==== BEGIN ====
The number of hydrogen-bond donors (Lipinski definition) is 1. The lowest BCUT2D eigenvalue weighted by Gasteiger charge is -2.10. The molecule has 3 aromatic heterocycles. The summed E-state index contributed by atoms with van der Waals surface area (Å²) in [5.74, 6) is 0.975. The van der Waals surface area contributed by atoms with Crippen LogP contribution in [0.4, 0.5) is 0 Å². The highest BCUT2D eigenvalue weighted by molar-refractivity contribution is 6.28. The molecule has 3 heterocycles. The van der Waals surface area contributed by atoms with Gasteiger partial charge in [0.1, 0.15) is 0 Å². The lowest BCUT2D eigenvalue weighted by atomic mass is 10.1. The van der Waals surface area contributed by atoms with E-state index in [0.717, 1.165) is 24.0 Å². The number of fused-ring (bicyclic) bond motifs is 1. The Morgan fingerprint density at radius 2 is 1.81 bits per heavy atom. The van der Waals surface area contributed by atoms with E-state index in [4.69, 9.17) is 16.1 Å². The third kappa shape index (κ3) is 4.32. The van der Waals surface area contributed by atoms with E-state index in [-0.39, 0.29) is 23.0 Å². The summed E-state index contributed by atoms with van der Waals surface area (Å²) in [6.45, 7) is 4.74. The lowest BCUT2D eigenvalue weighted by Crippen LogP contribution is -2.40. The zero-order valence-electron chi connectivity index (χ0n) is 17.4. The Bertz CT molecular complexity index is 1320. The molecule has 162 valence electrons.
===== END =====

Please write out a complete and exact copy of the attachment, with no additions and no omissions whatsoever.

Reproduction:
The number of hydrogen-bond donors (Lipinski definition) is 1. The lowest BCUT2D eigenvalue weighted by Gasteiger charge is -2.10. The molecule has 3 aromatic heterocycles. The summed E-state index contributed by atoms with van der Waals surface area (Å²) in [5.74, 6) is 0.975. The van der Waals surface area contributed by atoms with Crippen LogP contribution in [0.4, 0.5) is 0 Å². The highest BCUT2D eigenvalue weighted by molar-refractivity contribution is 6.28. The molecule has 3 heterocycles. The van der Waals surface area contributed by atoms with Gasteiger partial charge in [0.1, 0.15) is 0 Å². The lowest BCUT2D eigenvalue weighted by atomic mass is 10.1. The van der Waals surface area contributed by atoms with E-state index in [0.717, 1.165) is 24.0 Å². The number of fused-ring (bicyclic) bond motifs is 1. The Morgan fingerprint density at radius 2 is 1.81 bits per heavy atom. The van der Waals surface area contributed by atoms with E-state index in [4.69, 9.17) is 16.1 Å². The third kappa shape index (κ3) is 4.32. The van der Waals surface area contributed by atoms with E-state index in [-0.39, 0.29) is 23.0 Å². The summed E-state index contributed by atoms with van der Waals surface area (Å²) in [6.45, 7) is 4.74. The lowest BCUT2D eigenvalue weighted by Crippen LogP contribution is -2.40. The zero-order valence-electron chi connectivity index (χ0n) is 17.4. The Bertz CT molecular complexity index is 1320. The molecule has 162 valence electrons.